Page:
Thank you for your time and Happy New Year.

This is a very tough question. Two powerful arguments in favor of 4x Strip Mine are that is the way the game was played back in the day, and that 4x Strip Mine gives a boost to the Ironclaw Orcs / Savannah Lions / El-Hajjaj type of stuff that people love but suck compared to Swords to Plowshares, Moat, The Abyss, and the rest of the busted anti-creature measures.

The argument against is similarly powerful — that playing Strip Mine over and over again is boring and repetitive, and makes the other cards surrounding the game irrelevant. I played Magic back when four Strip Mines was the norm. It wasn’t that fun, except as an equalizing measure against people who had better decks, but those decks often had Moxes to power through it anyway.

I guess my position is that Old School is fun so long as it’s a celebration of what the range of decks looked like at the time, not just beating each other with Library of Alexandria over and over again. I think 4x Strip Mine pushes people more and more to play with the generic power cards, and I’d rather it be restricted even at some expense of authenticity of the format.

Lastly, the Question of the Week, from Ken Kauffman:

Hi Patrick,

Congrats on the new role! I really enjoy your mailbag column and look forward to reading it each week, so I’d love to see it stick around as well. For this week, I have a 2 part question. First, do you have any updates to your Pioneer Burn list?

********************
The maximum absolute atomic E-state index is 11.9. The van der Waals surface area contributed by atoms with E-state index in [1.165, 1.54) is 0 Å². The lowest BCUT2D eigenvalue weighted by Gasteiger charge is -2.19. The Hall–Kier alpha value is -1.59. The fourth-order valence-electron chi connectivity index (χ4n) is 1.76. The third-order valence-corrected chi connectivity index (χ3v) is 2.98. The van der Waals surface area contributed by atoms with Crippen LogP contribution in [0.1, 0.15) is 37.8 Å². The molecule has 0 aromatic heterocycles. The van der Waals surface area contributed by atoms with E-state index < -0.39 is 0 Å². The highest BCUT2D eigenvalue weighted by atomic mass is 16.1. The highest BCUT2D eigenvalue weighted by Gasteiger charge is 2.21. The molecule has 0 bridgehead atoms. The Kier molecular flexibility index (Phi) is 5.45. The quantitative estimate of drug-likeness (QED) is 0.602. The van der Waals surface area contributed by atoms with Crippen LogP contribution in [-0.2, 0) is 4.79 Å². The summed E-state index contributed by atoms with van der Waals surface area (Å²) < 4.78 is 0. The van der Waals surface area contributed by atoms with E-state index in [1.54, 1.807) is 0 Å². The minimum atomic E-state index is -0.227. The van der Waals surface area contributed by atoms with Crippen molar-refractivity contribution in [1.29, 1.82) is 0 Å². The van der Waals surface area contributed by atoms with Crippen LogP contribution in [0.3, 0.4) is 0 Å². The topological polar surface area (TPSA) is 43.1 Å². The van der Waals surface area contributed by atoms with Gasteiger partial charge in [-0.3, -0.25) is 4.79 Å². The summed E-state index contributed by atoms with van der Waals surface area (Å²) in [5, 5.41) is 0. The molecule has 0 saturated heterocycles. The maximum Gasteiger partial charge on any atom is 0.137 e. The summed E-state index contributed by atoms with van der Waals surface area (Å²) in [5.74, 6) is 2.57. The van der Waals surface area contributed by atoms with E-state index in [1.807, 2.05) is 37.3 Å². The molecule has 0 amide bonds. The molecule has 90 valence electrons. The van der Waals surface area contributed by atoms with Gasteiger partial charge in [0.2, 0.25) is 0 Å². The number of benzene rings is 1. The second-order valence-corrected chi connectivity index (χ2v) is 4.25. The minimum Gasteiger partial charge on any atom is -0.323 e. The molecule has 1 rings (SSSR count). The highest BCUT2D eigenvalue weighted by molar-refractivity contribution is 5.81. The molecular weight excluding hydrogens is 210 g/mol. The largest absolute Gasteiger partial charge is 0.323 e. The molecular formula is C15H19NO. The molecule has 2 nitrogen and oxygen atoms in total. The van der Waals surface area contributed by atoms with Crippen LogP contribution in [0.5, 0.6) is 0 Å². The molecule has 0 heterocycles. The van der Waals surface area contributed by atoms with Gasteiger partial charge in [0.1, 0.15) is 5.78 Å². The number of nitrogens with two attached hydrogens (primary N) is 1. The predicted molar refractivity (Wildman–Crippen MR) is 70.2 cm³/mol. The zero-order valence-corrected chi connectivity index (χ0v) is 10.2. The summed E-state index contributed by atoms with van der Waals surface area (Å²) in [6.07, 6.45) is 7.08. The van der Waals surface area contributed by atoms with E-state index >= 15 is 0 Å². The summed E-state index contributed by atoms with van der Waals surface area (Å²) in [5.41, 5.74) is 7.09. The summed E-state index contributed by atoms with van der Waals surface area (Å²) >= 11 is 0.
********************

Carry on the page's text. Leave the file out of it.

And secondly, when paper Magic finally returns, do you predict Pioneer will be a format supported by WotC the way it was before COVID? Modern seems to still have large scale interest, but Pioneer seems quite a bit more shaky at the moment using MTGO leagues as my main barometer.

Thank you. I’m working remotely for Scopely and it’s going very well. The duration of the project from my end is still TBD but there’s a ton of work and learning right now, a new challenge, meeting new people, etc. Still doing all the Magic stuff as I mentioned before, but for the time being Scopely is most of my professional attention.

I do have an update for my Boros Wizards list. It’s subtle, but a little different.

I expect Pioneer to have support when paper Magic returns and for there to be a large appetite for constructed Magic generally. I don’t think MTGO is the best indicator of format health, especially Pioneer which is similar enough to Historic to be compromised by the relative popularity of their respective digital platforms. Pioneer got lost at sea a little bit in the last year but I think it’ll be a popular part of the rotation when physical play comes back.